Trailer Park Girls Don’t Play Croquet: Love Letters from a Story Teller

A Memoir/ Series of Personal Essays in progress.


Before you read another word I need to warn you that I Am A Storyteller. We’ll get back to that, I promise. Probably on the last page. That’s my way. If you’ve read any of my fictional works, you already know that. I like to leave out the first two pages and then hand them to you at the end. Perhaps I’ll get around to explaining why I do that before this project is done. Project… Assignment.

I must also warn you that I dearly love every single colorful character who plays a role in the novel called, My Life. I do not share these Love letters with an intention that you feel anything less than absolute adoration for the people who have shaped and molded me into the person I am today. If you do, I am afraid you have missed the point entirely. We’ll get back to that too, I promise. Again probably on the last page. My way, after all. My book. My letters. Sorry.

Several of the names of the characters in this collection of letters have been slightly modified for their protection. I will tell you when I do that by saying things like… Let’s call her Karen. Anyway, the story remains the same even if the names are changed

So here goes. Welcome to My Life. My story. My letters to my Beloved, the Mirror of my soul.

As you turn the next page, Isla would say to you, ”My Fault” and then stare into the space of yours, so deep and wide. Devyn would probably call you Livie and forgive you for the most terrible thing you have ever done. Elise would most certainly start singing a Lionel Richey song. Billy, my sweet, sweet Billy, would just smile at you and then look down at those boots of his. And Nanny Rose would offer up her latest and lamest joke.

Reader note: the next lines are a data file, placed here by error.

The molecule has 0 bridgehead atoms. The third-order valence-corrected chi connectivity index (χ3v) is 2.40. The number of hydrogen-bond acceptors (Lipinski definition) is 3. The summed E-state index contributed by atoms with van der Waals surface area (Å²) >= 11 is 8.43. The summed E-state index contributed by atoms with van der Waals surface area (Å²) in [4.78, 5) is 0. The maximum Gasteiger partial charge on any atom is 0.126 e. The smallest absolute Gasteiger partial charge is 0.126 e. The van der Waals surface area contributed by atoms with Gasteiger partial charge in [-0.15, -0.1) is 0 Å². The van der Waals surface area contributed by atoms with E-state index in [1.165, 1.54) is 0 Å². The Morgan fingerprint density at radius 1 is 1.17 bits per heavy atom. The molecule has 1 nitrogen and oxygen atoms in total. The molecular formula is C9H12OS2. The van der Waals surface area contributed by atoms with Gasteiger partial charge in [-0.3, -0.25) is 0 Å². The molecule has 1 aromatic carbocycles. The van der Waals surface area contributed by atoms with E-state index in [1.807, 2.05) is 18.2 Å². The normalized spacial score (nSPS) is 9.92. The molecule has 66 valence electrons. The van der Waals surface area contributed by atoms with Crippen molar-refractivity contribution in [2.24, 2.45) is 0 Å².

And me, what would I do?

I would probably take your hand and offer you a seat next to me. After all, I am a Story Teller, like Forest Gump on that bench of his. Feel free to come and go. Get on and off the bus. Bring a friend. Laugh, cry, cheer, dance, and scream. The only thing that I will not tolerate is you pretending for a second that you are less than I already know you are. You, the ocean in one drop. You, magnificence in human form. You, my friend. You, myself.

Shall we dance while we read this? I hear a tune playing. You know the one. You have heard it before. In fact, I think you wrote it just for the occasion.

Trailer Park Girls Don’t Play Croquet:

Love Letters from a Story Teller


A Nicky Hjort


For Maya Angelou,

Who gave me the courage to listen to her song


You, my Beloved

Who listened quietly while I learned the lyrics…finally.



Thank you



Love Letter One: I am a fake.

Dear Beloved,
I remember that day like it was yesterday. Twelve years ago, almost exactly.
It was a glorious day. An Indian summer September afternoon in Carmel Valley. The kind of California gorgeous that I long to fill every afternoon from March to October. Only I didn’t know it at the time because it was one of my first trips to the West Coast. You had been there. You would have known. You knew about wine country.
Now I know better, too. Now I pay the highest state taxes in the US just hoping for another year filled with more of those types of days. The day I realized I was a fake.
My son Jake would say, “Faker Schmaker.”
The sun dripped like nectar off a honeysuckle onto the curious tip of my tongue as I glanced about. Just a hint of moisture blessed the air. A cool breeze wafted in every time I even thought about feeling hot. The trees oozed life, luxury, and symmetrically surrounded the perfectly manicured lawn. The green, a color so deep, that a human word couldn’t possibly be worthy to describe it. Could only fall short. Could only fail it. You, of all people, would have loved the color of it.